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Temperature of a Healthy Cow

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MacDonald, David. Mammals. Oxford: Equinox, 1984: 545. "their rumin contents ferment at 104 °F. This central heating system means that some breeds do not have to generate extra heat." 40.0 °C
"Body Temperature." Academic American Encyclopedia. New York: American Encyclopedia, 1994: B 357. "Body Core Temperatures in some Mammals. Cattle - 101.5 °F" 38.6 °C
IACUC Learning Module - Cattle. University of Arizona Institutional Animal Care and Use Committee. "Max temp: 102.5 °F, Min temp: 100 °F, Avg. Temp: 101.5 °F" 37.8 - 38.6 °C
"Animal Heat." Encyclopedia Britannica. Chicago: Encyclopedia Britannica, 1965: A 965. "The body temp of animals are 100-103 °F, Cattle, sheep, dog, cat, rabbit and pig" 37.8–39.4 °C
Open Holding Pens - A Need for Summertime Shade. Michigan Dairy Review - August 1997. Michigan State University College of Agriculture and Natural Resources. "The normal physiological processes of the dairy cow require that a cow's body temperature be maintained within narrow limits, 101 to 103øF [sic] for normal comfort." 38.3–39.4 °C

The normal core body temperature of a healthy, resting cow is stated on average to be 101.5 degrees Fahrenheit (38.6 degrees Celsius). Though the body temperature measured on an individual cow can vary, a healthy cow can maintain a fairly consistent body temperature that is around the mark of 101.5 °F (38.6 °C).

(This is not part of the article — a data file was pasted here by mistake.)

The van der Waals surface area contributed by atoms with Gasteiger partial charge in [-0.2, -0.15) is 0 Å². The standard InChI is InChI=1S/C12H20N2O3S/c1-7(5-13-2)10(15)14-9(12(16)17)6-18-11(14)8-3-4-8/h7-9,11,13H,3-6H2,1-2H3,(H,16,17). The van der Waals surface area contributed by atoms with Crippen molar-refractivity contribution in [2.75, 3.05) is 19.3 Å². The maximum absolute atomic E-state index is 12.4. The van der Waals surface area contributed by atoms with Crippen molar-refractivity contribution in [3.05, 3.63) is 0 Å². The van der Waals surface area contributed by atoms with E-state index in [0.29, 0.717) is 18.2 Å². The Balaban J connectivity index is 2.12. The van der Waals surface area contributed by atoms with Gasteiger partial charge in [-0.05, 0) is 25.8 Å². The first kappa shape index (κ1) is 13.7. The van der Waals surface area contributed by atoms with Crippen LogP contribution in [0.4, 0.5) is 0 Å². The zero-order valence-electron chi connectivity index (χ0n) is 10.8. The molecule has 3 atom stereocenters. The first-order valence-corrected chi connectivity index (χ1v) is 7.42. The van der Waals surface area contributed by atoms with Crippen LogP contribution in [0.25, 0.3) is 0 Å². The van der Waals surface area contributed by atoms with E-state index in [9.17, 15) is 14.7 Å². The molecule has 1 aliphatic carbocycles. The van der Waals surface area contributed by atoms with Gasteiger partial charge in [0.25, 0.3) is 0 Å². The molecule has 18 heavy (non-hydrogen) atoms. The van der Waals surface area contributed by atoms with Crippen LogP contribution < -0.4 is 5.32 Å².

The normal range of a cow body temperature varies due to many factors. The cow's environment has a huge effect on its body temperature. The time of day and how active the cow is also affects cow's core temperature. Body temperature also varies at different parts of the cow's body. The extremities are obviously cooler than the organs. For example the temperature of the inner organs, including the brain, varies by 1.8 to 3.6 °F (1 to 2 °C), and there may be gradients of a few degrees within and between organs. Skin temperatures are usually 18 to 36 °F (10 to 20 °C) below the core temperature, depending on the cow's hide. Another factor is time of day. A cow's body temperature is lower in the morning, due to the rest the body received and higher at night after a day of muscular activity. According to the studies of M.A. Lammoglia and R.A Bellows, Hormone interactions before and after calving also affect the body temperature.

The average body temperature of a cow is most likely 101.5 ° F (38.6 °C). A cow's body temperature must be maintained within narrow limits in order to sustain its physiological processes. According to the research, the range is found to be 100 to 104 °F (37.8 °C to 40.0 °C).

Pei Jun Chen -- 1998